There are two matters of interest for builders and developers:
1) There will be an opportunity to participate when towns file declaratory judgment actions, since the Supreme Court has required such actions to be on notice to interested parties including all on the COAH service list. Although builder’s remedies may not initially be requested, participation at this stage may be a prerequisite for a later builder’s remedy.
2) Even towns that previously received COAH approval should not expect the courts to rubber-stamp those approvals. New fair share calculations, made without using the invalidated growth share approach, will have to be reviewed and the previously submitted fair share plans will be measured against these new numbers.
In its closing remarks, the Court reminded COAH and the Legislature that they retained the opportunity to restore or recreate a viable administrative remedy that towns and interested parties could use in connection with deciding affordable housing issues.
Undoubtedly, the summer of 2015 will be a busy one. Many towns will file declaratory judgment actions seeking to affirm their previous affordable housing commitments—perhaps not because of their underlying philosophical acceptance of the concept but to foreclose the courts from imposing an obligation on them to create more affordable housing opportunities within their midst.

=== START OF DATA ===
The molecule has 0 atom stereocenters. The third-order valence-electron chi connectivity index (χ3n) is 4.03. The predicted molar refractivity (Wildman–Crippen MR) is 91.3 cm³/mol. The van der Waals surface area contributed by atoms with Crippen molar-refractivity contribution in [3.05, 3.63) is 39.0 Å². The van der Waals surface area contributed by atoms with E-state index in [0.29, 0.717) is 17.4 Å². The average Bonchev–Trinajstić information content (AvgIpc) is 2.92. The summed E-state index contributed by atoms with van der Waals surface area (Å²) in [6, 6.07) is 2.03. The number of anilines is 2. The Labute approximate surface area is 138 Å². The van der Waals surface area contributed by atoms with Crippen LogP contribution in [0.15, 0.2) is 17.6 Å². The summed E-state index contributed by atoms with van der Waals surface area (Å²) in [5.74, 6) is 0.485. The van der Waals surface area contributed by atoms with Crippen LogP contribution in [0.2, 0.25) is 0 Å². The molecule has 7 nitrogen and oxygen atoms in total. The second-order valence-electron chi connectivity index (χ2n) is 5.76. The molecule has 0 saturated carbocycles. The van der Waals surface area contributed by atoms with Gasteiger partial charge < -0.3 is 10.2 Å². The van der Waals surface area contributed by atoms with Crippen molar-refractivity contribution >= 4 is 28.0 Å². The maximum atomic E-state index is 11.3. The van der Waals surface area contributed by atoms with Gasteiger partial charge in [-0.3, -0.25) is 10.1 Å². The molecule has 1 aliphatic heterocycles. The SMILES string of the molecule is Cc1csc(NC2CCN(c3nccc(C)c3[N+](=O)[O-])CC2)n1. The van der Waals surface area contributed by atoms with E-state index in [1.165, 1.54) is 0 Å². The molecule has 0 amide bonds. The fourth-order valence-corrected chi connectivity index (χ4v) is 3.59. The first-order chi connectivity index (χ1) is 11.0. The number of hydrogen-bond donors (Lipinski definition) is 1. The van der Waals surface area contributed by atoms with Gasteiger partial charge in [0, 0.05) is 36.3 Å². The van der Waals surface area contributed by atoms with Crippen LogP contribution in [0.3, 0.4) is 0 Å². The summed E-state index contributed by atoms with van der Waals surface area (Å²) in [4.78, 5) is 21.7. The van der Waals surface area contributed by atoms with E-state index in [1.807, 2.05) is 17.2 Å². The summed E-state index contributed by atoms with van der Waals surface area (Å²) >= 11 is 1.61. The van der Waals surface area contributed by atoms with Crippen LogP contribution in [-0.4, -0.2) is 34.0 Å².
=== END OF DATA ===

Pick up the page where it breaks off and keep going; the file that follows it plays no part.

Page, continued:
The past efforts of some towns will be acknowledged by the courts. Others, with weak histories of providing opportunities for affordable housing, may not fare well in this judicial process. Housing advocates and builders will have an opportunity to press this issue in a way that they have been unable to do for decades.
One thing is clear; ten years of litigation on the Third Round Rules have denied all the interested parties certainty on the issue of affordable housing. This decision reminds them all that affordable housing obligations are real and are here to stay.
If you have questions or concerns related to this ruling or other matters, please contact Lori Grifa or Guliet D. Hirsch or a member of Archer & Greiner’s Government Affairs or Land Use Group in Haddonfield, N.J., at (856) 795-2121, in Flemington, N.J., at (908) 788-9700, in Princeton, N.J., at (609) 580-3700, in Hackensack, N.J., at (201) 342-6000, in Philadelphia, Pa., at (215) 963-3300, or in Wilmington, Del., at (302) 777-4350.
Lori Grifa is a partner at the firm and practices in the firm’s Government Affairs Group. From 2010 to 2012 she was the Chairman of the New Jersey Council on Affordable Housing. Guliet D. Hirsch is a partner at the firm and practices in the firm’s Land Use Group.
DISCLAIMER: This client advisory is for general information purposes only. It does not constitute legal or tax advice, and may not be used and relied upon as a substitute for legal or tax advice regarding a specific issue or problem. Advice should be obtained from a qualified attorney or tax practitioner licensed to practice in the jurisdiction where that advice is sought.